No matter how you slice it, netbooks are big, and getting bigger.
I know that I want one -- and a lot of my colleagues and friends want netbooks with 3G as well. Always-on Internet without needing a WiFi hotspot, that's a must-have capability.

Earlier this week, AT&T; has announced a suite of 3G-equipped netbooks for the holiday season. While none of them are based on Moblin (which means that I won't be getting one), this news is valuable in showing what these devices look like from the carrier perspective.

Beyond the Windows-only devices, the big downside to this AT&T; offering is the crazy pricing: $35/month for a 200MB plan or $60/month for a 5GB plan. The first plan is a migraine-inducing $175 per gigabyte. The second plan is a more reasonable $12 per gigabyte. Where's the logic there? And what in the world can you do with only 200MB of data transfer per month?

Here's the relevant part of AT&T;'s announcement; you can read the complete text here.

AT&T; Unwraps New Suite of 3G Mobile Broadband Netbooks for Holiday Season

$199 Pricing After Rebate Online and in AT&T; Stores Nationwide; AT&T; Mobile Broadband Data Plan Drops to $35/Month; Devices Feature New Windows 7 Operating System

DALLAS, Nov. 16 /PRNewswire-FirstCall/ -- As gift givers make their lists and check them twice, AT&T; is stocking its shelves with the latest in ultra-portable, ultra-connected devices - two new netbooks that feature built-in access to the nation's fastest 3G network and the largest Wi-Fi network in the U.S., and include the new Microsoft Windows® 7 operating system.

AT&T; today announced its holiday lineup of mobile broadband-enabled netbooks will be available in stores and online at later this month. The new devices include the Samsung Go(TM) Netbook and Acer Aspire One, both equipped with Windows 7 Starter from Microsoft, and available for $199 after mail-in rebate via an AT&T; Promotion Card and a two-year data service contract.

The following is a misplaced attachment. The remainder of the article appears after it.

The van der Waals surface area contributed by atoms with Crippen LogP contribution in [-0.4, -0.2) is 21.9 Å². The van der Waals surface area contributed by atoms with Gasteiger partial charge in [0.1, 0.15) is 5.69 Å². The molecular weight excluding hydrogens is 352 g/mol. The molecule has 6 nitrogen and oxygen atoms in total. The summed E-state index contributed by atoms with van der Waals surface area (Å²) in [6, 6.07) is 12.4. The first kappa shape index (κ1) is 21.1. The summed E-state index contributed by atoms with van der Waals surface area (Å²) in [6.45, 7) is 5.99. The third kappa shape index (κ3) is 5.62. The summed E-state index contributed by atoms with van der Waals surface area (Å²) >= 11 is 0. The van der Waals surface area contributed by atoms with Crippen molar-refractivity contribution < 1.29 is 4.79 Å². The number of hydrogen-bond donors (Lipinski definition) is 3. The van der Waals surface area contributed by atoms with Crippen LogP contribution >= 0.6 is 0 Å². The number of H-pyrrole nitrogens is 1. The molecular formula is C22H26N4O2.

The netbooks feature 10-inch screens and weigh less than 3 pounds, easily fitting into backpacks, purses and briefcases. The netbook pricing requires the purchase of a new two-year AT&T; DataConnect plan - including a 200MB plan option for a newly reduced price of $35 per month or a 5GB plan for $60 per month
When my son was little, he loved the children's book "Pat the Bunny." The best line was, "How big is bunny? SO BIG."

That was my first thought when reading that ABI Research says that 385 million Ultra Mobile Devices will ship in 2014.

ABI defines Ultra Mobile Devices to include Ultra Mobile PCs (UMPCs), netbooks and Mobile Internet Devices (MIDs).

The analyst firm says that pocket-sized MIDs remain a far more interesting product segment to watch, as the market is still emerging. The reports adds that while the most common product design remains the tablet form, competing form factors such as models with slider keyboards, clamshells and touch-screen-only interfaces are gaining in popularity.

Okay, 2014 is five years away -- but given how netbooks have exploded into the market in 2009, I wouldn't be surprised if their 385 million prediction is too conservative. That's a lot of bunnies for software developers to write apps for.